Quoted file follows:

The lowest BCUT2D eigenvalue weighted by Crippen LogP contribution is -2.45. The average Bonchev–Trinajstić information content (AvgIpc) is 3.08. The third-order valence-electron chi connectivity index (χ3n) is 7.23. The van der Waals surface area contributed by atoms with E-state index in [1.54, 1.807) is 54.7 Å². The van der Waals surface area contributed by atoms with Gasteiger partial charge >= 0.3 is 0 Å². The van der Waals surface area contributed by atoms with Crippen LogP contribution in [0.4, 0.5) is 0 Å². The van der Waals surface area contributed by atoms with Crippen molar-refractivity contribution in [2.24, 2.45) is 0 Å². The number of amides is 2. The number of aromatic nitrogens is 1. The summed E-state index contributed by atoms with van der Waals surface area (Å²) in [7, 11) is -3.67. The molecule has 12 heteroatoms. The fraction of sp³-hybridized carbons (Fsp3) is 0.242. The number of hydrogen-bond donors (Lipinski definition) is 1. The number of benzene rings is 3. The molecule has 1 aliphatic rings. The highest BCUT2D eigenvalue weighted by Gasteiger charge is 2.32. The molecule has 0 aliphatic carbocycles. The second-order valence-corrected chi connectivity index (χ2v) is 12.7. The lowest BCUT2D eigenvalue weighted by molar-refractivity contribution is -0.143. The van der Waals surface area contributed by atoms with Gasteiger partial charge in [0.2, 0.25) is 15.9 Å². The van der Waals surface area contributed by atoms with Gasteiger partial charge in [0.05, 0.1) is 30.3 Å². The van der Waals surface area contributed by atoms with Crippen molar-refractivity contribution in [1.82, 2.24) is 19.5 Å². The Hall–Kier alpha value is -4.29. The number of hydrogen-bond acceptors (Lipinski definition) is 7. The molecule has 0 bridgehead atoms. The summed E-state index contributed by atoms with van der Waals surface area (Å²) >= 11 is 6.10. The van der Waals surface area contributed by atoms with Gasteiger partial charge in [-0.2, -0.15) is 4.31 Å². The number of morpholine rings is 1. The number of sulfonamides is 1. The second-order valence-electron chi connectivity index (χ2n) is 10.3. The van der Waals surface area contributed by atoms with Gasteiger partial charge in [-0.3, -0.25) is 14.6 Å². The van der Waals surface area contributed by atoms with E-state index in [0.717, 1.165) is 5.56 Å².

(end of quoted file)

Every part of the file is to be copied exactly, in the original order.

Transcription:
The lowest BCUT2D eigenvalue weighted by Crippen LogP contribution is -2.45. The average Bonchev–Trinajstić information content (AvgIpc) is 3.08. The third-order valence-electron chi connectivity index (χ3n) is 7.23. The van der Waals surface area contributed by atoms with E-state index in [1.54, 1.807) is 54.7 Å². The van der Waals surface area contributed by atoms with Gasteiger partial charge >= 0.3 is 0 Å². The van der Waals surface area contributed by atoms with Crippen LogP contribution in [0.4, 0.5) is 0 Å². The van der Waals surface area contributed by atoms with Crippen molar-refractivity contribution in [2.24, 2.45) is 0 Å². The number of amides is 2. The number of aromatic nitrogens is 1. The summed E-state index contributed by atoms with van der Waals surface area (Å²) in [7, 11) is -3.67. The molecule has 12 heteroatoms. The fraction of sp³-hybridized carbons (Fsp3) is 0.242. The number of hydrogen-bond donors (Lipinski definition) is 1. The number of benzene rings is 3. The molecule has 1 aliphatic rings. The highest BCUT2D eigenvalue weighted by Gasteiger charge is 2.32. The molecule has 0 aliphatic carbocycles. The second-order valence-corrected chi connectivity index (χ2v) is 12.7. The lowest BCUT2D eigenvalue weighted by molar-refractivity contribution is -0.143. The van der Waals surface area contributed by atoms with Gasteiger partial charge in [0.2, 0.25) is 15.9 Å². The van der Waals surface area contributed by atoms with Gasteiger partial charge in [0.05, 0.1) is 30.3 Å². The van der Waals surface area contributed by atoms with Crippen molar-refractivity contribution in [1.82, 2.24) is 19.5 Å². The Hall–Kier alpha value is -4.29. The number of hydrogen-bond acceptors (Lipinski definition) is 7. The molecule has 0 bridgehead atoms. The summed E-state index contributed by atoms with van der Waals surface area (Å²) >= 11 is 6.10. The van der Waals surface area contributed by atoms with Gasteiger partial charge in [-0.2, -0.15) is 4.31 Å². The number of morpholine rings is 1. The number of sulfonamides is 1. The second-order valence-electron chi connectivity index (χ2n) is 10.3. The van der Waals surface area contributed by atoms with Gasteiger partial charge in [-0.3, -0.25) is 14.6 Å². The van der Waals surface area contributed by atoms with E-state index in [0.717, 1.165) is 5.56 Å².